When CT scans were looked at from 137 mummified remains from four geographical regions, ancient Egypt, Peru, the Pueblo, and Unangan from the Aleutian Islands were examined they found atherosclerosis in all of them.
“Interpretation: Atherosclerosis was common in four preindustrial populations including preagricultural hunter-gatherers. Although commonly assumed to be a modern disease, the presence of atherosclerosis in premodern human beings raises the possibility of a more basic predisposition to the disease.”
It should be noted that those were diverse diets from those who ate primarily marine mammals and fish to those whose diet was composed primarily of vegetation with little meat.
The Myths of LDLThe low carbohydrate community propose that LDL isn’t an issue with heart disease. This flies in the face of the recent article in JAMA looking at 34 clinical trials and finding that lowering LDL-C not only decreased the risk of heart disease, but all causes of mortality. While the low-carb crowd likes to point out how sugar indeed has a role in development of heart disease, they quietly forget to point out that diets rich in meats are overwhelmingly an issue.
http://forku.com/ (Fork U) is part of the https://your-doctors-orders.captivate.fm/ (Your Doctors Orders network of podcasts) and is hosted by noted physician and surgeon Dr. Terry Simpson.
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Fork U is produced by http://simpler.media/ (Simpler Media) and is recorded in the studios of https://myproducergirl.wixsite.com/producergirl (ProducerGirl Productions).
REFERENCESBrand-Miller JC, Griffin HJ, Colagiuri S. The carnivore connection hypothesis: revisited. J Obes. 2012;2012:258624. doi: 10.1155/2012/258624. Epub 2011 Dec 22. PMID: 22235369; PMCID: PMC3253466.
Bersamin A, Luick BR, King IB, Stern JS,...
Fish Oil and Atrial Fibrillation
Fish oil is the bomb - Greenland Yupik and the rise of fish oil
Fish oil first became a "hot topic" when a 1980 publication showed that Yupik in Greenland had a lower incidence of cardiovascular disease.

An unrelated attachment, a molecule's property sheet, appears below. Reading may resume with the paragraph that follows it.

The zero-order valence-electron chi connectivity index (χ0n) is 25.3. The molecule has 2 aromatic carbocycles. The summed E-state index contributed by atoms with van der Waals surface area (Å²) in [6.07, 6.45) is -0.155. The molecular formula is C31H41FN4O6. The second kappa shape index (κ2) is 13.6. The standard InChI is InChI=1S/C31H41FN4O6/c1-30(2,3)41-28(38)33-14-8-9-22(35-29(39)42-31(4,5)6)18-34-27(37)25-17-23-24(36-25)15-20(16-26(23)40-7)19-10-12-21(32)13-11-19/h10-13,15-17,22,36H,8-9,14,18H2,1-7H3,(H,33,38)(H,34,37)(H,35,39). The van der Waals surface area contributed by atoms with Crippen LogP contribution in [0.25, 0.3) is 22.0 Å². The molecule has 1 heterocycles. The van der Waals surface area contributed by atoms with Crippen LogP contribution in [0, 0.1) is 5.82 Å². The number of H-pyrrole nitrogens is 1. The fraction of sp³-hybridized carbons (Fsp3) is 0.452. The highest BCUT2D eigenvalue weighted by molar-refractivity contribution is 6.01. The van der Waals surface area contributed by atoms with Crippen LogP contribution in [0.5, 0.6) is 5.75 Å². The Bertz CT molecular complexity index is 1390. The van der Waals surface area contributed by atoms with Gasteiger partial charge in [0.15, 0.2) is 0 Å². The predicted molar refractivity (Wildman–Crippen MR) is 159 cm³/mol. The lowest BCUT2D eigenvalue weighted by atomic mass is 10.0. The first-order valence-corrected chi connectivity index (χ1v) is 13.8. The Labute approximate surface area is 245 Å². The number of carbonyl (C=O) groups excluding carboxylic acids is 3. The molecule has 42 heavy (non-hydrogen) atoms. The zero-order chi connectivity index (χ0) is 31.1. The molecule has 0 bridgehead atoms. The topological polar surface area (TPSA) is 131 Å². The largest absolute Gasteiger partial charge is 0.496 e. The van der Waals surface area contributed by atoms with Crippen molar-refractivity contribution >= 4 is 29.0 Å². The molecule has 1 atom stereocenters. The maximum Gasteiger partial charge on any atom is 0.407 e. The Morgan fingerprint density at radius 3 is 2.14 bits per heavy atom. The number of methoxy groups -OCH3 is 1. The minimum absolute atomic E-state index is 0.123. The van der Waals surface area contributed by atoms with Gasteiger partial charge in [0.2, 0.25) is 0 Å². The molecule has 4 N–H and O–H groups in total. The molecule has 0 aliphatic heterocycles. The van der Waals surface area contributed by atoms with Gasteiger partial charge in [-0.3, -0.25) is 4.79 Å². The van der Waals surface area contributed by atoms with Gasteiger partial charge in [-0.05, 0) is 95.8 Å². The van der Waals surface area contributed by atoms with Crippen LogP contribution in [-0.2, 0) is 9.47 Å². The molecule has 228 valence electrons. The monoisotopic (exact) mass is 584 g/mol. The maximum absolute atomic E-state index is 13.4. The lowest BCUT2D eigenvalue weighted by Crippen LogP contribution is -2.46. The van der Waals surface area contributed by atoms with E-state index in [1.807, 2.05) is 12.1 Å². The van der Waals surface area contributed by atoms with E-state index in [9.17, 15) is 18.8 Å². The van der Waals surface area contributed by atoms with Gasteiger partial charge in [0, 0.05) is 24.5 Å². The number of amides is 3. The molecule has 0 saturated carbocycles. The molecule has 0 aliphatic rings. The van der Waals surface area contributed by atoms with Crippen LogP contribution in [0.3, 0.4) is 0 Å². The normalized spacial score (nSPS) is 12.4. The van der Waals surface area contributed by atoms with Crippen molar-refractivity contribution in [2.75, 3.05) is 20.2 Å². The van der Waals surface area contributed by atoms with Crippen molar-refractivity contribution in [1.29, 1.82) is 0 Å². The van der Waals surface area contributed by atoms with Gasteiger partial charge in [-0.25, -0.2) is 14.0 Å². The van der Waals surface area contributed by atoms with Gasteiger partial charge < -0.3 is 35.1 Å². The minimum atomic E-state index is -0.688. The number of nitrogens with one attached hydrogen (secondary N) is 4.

Their paper concluded, "The rarity of ischemic heart disease in Greenland Eskimos may partly be explained by the antithrombotic effect of the long-chained polyunsaturated fatty acids, especially eicosapentaenoic acid prevalent in diets rich in marine oils." (Bang HO, Dyerberg J, Sinclair HM. The composition of the Eskimo food in north western Greenland. Am J Clin Nutr. 1980 Dec;33(12):2657-61. doi: 10.1093/ajcn/33.12.2657. PMID: 7435433).
This led to more scientific bodies looking at the evidence for fish oil, and ultimately omega 3 fatty acids, and if it did reduce the incidence of cardiovascular disease. And even 22 years after the publication of that study, the American Heart Association put out a statement that fish oil was protective against cardiovascular disease. (Kris-Etherton PM, Harris WS, Appel LJ; American Heart Association. Nutrition Committee. Fish consumption, fish oil, omega-3 fatty acids, and cardiovascular disease. Circulation. 2002 Nov 19;106(21):2747-57. doi: 10.1161/01.cir.0000038493.65177.94. Erratum in: Circulation. 2003 Jan 28;107(3):512. PMID: 12438303)
The other predictable tract this led on was the inevitable marketing of fish oils in the supplement industry trying to sell fish oil capsules, from whatever source, as a "must take" to prevent the number one killer in the United States. As with most supplements, being unregulated, they would make claims that their oil was better than others - because it came from krill, or it was vegan-based, or from cod, or pick something that sounds like it can be marketed. Some would claim their fish oil was more pure omega 3 fatty acids. Radio and television spots were secured, and when it was confirmed that the "good cholesterol" or HDL was indeed raised by omega 3 fatty acids it raised their game and intensity of marketing.